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Application: CFD Helps Find Cause of Catastrophic Failure in Thermal Oxidizer
Posted Fri May 17, 2002 @06:19PM
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Application By Thomas D. Foust, Michael Rynearson, Ryan D. McMurtrey, Lisa Harvego
Idaho National Engineering and Environmental Laboratory

Engineers at the Idaho National Engineering and Environmental Laboratory (INEEL) used computational fluid dynamics (CFD) analysis to determine the cause of a catastrophic failure in a recuperative flameless thermal oxidizer (RFTO), used for the destruction of hazardous compounds. When the unit's feed tubes melted, resulting in system failure, it was unclear whether the cause was a design flaw or operator error. Physical examination of the unit could not conclusively resolve the issue, so INEEL engineers were asked to recreate the failure scenario as a computer simulation. Working from data in the operation logs, they analyzed the last run of the oxidizer using CFD. The results clearly showed why the tubes melted. "The design of this particular model was such that there were recirculation eddies in the inlet plenum," explains Mike Rynearson, a Principal Engineer at INEEL. "These eddies caused below normal air flow into one of the feed tubes. That, combined with higher than normal propane levels at startup and the hot soak bed condition, caused the oxidation front to move into the low flow tube, causing it to overheat and fail. Once it melted, the others quickly followed.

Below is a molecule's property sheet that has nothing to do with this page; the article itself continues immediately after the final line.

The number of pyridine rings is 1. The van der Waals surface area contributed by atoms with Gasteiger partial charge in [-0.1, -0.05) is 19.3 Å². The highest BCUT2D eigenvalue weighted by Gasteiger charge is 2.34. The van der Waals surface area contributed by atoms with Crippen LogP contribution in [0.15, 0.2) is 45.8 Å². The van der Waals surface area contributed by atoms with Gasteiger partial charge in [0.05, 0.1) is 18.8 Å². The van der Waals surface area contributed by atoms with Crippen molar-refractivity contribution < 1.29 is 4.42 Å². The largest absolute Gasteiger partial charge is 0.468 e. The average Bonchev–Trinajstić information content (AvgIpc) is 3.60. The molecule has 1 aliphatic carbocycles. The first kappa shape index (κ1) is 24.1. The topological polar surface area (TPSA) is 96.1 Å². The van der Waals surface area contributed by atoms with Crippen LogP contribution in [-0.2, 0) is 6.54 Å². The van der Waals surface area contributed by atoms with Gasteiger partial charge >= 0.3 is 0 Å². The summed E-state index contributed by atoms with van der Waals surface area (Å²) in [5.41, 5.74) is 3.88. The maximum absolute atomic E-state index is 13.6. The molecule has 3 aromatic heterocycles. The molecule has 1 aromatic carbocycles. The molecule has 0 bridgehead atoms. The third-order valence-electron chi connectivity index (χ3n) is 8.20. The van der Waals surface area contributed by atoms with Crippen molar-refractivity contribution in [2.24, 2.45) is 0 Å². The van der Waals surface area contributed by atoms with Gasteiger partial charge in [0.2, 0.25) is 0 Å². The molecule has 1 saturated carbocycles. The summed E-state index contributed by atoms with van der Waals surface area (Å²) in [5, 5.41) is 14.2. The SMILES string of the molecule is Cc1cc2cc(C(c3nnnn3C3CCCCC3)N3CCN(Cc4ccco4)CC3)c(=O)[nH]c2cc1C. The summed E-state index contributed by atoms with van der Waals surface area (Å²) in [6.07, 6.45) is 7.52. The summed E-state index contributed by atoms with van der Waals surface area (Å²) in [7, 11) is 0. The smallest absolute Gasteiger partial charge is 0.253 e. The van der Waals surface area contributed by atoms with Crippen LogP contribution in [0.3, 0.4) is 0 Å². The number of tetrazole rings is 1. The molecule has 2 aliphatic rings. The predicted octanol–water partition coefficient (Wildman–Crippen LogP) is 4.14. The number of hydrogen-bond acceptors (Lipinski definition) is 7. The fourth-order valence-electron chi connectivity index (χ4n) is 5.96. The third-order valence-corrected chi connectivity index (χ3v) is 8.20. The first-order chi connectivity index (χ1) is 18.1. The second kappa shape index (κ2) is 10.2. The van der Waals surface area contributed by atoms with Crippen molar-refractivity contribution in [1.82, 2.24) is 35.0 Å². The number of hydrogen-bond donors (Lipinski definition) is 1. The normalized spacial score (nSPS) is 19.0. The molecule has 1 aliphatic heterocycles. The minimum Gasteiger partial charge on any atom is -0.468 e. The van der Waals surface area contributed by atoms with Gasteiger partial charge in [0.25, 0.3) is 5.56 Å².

( Read Full Article | Application )

NVIDIA Quadro4 Review
Posted Thu May 16, 2002 @05:35PM
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Hardware Cadalyst has a review of NVIDIA's top of the line PC workstation 3D graphics card. The Quadro4 900 XGL is loaded with 128MB of DDR unified graphics memory that is intelligently shared between the frame buffer, z-buffer, and texture-map cache.
The Quadro4 900 XGL set records for all three benchmarks: 92.76 for C2001, 123.86 (average of high/low scores) for MAXbench v3.1 using the MAXtreme driver, and 103.80 for ProCDRS-03. Those numbers are 10–20% faster than the previous top scores.

The workstation-class graphics card is available with the purchase of new workstations from selected vendors such as Dell and Hewlett-Packard and carry a manufacturer's suggested retail price of $1,495.